U.S. companies tout benefits of biotech products
Tue Apr 11, 2006 6:26pm ET
CHICAGO, April 11 (Reuters) - U.S. food and seed companies plan to educate farmers and other customers about the benefits of genetically modified crops and animals, as part of their strategy to win marketplace acceptance for new products developed through biotechnology.
Many countries have banned food that is developed with biotechnology amid worries of possible dangers for human health and the environment. This has limited the market for the disease-resistant crops.
Demonstrating that the products have health or economic benefits is the best way to show off the results of biotechnology enhanced foods, experts said at a biotechnology industry conference here. They listed benefits including disease resistant crops and new developments in biotechnology that allow for the production of oils with better fat content.
"As people begin to see benefits they can identify with personally, they become more and more accepting," said David Dzisiak, commercial leader for global oils at Dow AgroSciences, a unit of Dow Chemical Co .
Dzisiak said selling genetically modified crops was like introducing any other type of technology to consumers.
Although genetically modified crops have been on the market for 10 years, there is still a lot of confusion in the U.S. marketplace about them, according to a study by the International Food Information Council.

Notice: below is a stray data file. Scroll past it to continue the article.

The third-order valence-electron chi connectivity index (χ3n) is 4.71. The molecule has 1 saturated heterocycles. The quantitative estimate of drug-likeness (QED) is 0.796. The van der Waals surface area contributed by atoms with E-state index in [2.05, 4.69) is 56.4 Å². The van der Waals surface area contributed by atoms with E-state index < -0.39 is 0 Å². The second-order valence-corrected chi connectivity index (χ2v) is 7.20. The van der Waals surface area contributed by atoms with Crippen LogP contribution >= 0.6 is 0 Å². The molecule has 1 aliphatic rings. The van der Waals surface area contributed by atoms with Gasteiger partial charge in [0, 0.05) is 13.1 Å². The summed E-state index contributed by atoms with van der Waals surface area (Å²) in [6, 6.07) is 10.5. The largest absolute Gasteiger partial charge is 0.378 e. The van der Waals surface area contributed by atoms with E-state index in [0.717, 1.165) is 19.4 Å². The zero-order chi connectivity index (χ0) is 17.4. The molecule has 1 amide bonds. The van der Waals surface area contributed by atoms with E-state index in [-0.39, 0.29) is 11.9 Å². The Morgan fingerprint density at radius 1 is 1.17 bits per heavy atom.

Some U.S. consumers are aware of biotechnology being used to develop products that end up in their supermarkets but most do not know which products specifically use the technology. The U.S. government does not require labeling of biotech products.
The industry's initial plans for an educational effort are narrowly focused on farmers and other direct users of the technology. These are the customers the companies must win over before the new genetically engineered crops can get to consumers at the grocery shelves.
Any vocal resistance to genetically modified crops could postpone adoption of the products in the country.
Despite success with genetically modified corn and soybeans, producers will be wary of planting new biotech crops unless doing so can improve their bottom line.
"You've got to solve a problem, you've got to increase production, you've got to decrease costs enough to deliver a truly unique result," said Nancy Hood of Integer Group, which helps farming groups develop marketing strategies. "If you don't have that, you are going to face an uphill battle all the way across the farm."
Education does not always lead to acceptance of new products. In Europe, where awareness of genetic engineering is greater than in the United States, resistance to biotechnology is stronger, said Mickey Gjerris, assistant professor at the Danish Center for Bioethics and Risk Assessment.
"There's no evidence that the more people know, the more they love biotechnology," Gjerris said.
Gjerris said proponents of genetically modified products need to start a dialogue with consumers, listening to their concerns instead of just providing them with research and claims of benefits.
After a fair and open dialogue, most consumers, even those who had expressed reservations about the products, will accept the results of the debate and the regulations surrounding the issue, Gjerris added.
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